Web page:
By Jodi Bryant

When Carol Roland began accompanying her friend to Breast Cancer Support Northland meets, she had no idea she would soon need the services herself.

But, at age 45, the Whangarei nurse discovered a lump and her own breast cancer journey began.

"I never would've thought to have a mammogram done," says the now 62-year-old. "I just found the lump one day. I never thought I would get it. It was definitely a big shock to me. I was only 45 with a young family, I had a healthy diet, ran half-marathons – I still had my life ahead of me."

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However, she describes her own journey as relatively easy compared to what some endure, due to lots of support from her husband Bill, friends, family and the Breast Cancer Support Northland Trust (BCSNT).

It was early stage breast cancer and, after radiotherapy and surgery, followed by several years of close monitoring, she was declared cancer-free.

"I consider myself quite lucky. It's been a journey and a successful one for me. But it's a very traumatic experience and you feel like you want to give back to people."

Which is why Carol has been a prominent volunteer for BCSNT ever since.

The group was set up in 1980 by a head nurse at Whangarei Hospital, Betty Morgan, who realised, once discharged, there was little support for women with breast cancer. In 2007, the group became a charitable trust and, while some of the members are medically-trained, their roles are not to offer medical advice, but support and guidance.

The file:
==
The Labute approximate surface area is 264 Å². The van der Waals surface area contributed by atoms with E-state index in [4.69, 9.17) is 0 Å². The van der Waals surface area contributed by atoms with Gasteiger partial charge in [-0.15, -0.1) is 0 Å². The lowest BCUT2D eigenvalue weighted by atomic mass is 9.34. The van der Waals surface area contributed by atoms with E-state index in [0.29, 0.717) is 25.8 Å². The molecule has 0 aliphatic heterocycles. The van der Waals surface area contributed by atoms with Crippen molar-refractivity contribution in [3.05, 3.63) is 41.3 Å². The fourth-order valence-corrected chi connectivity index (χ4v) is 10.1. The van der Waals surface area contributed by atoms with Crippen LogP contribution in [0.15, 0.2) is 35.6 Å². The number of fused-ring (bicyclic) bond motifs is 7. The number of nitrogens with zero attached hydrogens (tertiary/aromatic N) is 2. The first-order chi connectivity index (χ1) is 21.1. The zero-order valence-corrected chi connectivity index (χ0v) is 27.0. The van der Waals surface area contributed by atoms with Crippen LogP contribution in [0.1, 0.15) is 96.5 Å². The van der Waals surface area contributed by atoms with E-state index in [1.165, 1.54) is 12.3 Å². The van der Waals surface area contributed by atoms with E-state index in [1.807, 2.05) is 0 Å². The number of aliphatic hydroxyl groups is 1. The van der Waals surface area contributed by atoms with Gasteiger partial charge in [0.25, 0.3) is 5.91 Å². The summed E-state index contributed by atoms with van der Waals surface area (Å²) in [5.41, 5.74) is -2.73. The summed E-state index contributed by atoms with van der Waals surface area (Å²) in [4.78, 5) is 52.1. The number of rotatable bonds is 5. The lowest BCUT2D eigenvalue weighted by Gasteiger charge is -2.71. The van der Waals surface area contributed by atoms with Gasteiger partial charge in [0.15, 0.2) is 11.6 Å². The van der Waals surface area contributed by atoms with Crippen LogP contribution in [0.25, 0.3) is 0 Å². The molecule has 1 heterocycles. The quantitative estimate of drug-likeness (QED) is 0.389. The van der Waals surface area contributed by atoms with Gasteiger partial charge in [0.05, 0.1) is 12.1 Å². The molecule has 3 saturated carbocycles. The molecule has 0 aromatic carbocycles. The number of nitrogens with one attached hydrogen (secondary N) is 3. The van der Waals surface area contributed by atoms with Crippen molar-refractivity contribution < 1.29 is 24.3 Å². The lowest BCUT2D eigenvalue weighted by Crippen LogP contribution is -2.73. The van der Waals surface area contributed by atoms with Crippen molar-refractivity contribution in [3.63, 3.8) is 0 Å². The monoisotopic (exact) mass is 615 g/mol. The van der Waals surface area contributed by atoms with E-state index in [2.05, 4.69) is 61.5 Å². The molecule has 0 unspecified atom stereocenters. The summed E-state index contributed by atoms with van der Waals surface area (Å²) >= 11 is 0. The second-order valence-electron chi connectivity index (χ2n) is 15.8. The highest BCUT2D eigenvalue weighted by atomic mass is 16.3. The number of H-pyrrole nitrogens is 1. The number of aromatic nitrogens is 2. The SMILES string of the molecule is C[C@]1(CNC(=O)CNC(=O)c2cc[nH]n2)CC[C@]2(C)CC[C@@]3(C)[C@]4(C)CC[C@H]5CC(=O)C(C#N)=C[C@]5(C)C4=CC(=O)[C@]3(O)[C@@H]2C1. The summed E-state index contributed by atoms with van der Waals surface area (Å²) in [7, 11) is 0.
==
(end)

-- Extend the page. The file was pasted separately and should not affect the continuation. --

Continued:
Now the longest-serving member, Carol is one of eight visitor volunteers and her role as co-ordinator involves matching volunteer visitors with the referrals who might be of similar age or have undergone similar ordeals.

"The information we are given is all very private and secure and when you ring the ladies, you soon get the impression how much or if any support they want or need. Whangarei is a small place and sometimes it will be a friend or colleague. But it doesn't matter if you already know them or not, usually as soon as you ring somebody, you develop a bond and friendship."

The visitor support includes, phone calls, accompanying to appointments and coffee meets. BCSNT also provide meals, food hampers and subsidised pilates, with annual events such as the Pink Loop Walk fundraiser, mid-winter Christmas dinner and annual retreat.

Ages of ladies who have used the support range from 30 to a 'delightful 90-year-old lady' and a woman in her 80s who had breast cancer herself is also still supporting the group.

"Our Mauri Ora Breast Clinic is fantastic and the treatments are so good out there that if you have regular mammograms and examinations and are diagnosed early, the chances of survival are really good.

"Between the ages of 40-50 is quite a rampant stage for breast cancer," Carol adds. "New Zealand really needs to be more vigilant and have the age for free mammograms starting at 40, instead of 45."

Carol's nursing career spans 45 years and has seen her nursing her former matron with breast cancer.

"It's certainly very busy doing both jobs but (volunteering for the BCSNT) is a different area that I enjoy and I get the feeling that I've helped somebody. You can see that they've valued your support and you know what they're going through. I feel privileged to have been able to give back a little for the assistance I received."

# Carol has been nominated as our October Local Legend by her fellow trustees at Breast Cancer Support Northland Trust who say she "works tirelessly to ensure the ladies are given the best support possible. The Trust wouldn't work without her".

For further information on the BCSNT services, call 0800 227 687 or go to: www.breastcancernorthland.co.nz

Carol is this month's nominee for our Local Legends $100 New World Kerikeri Gift Card.
If you know of a suitable nominee, please email us at:
savvy@northernadvocate.co.nz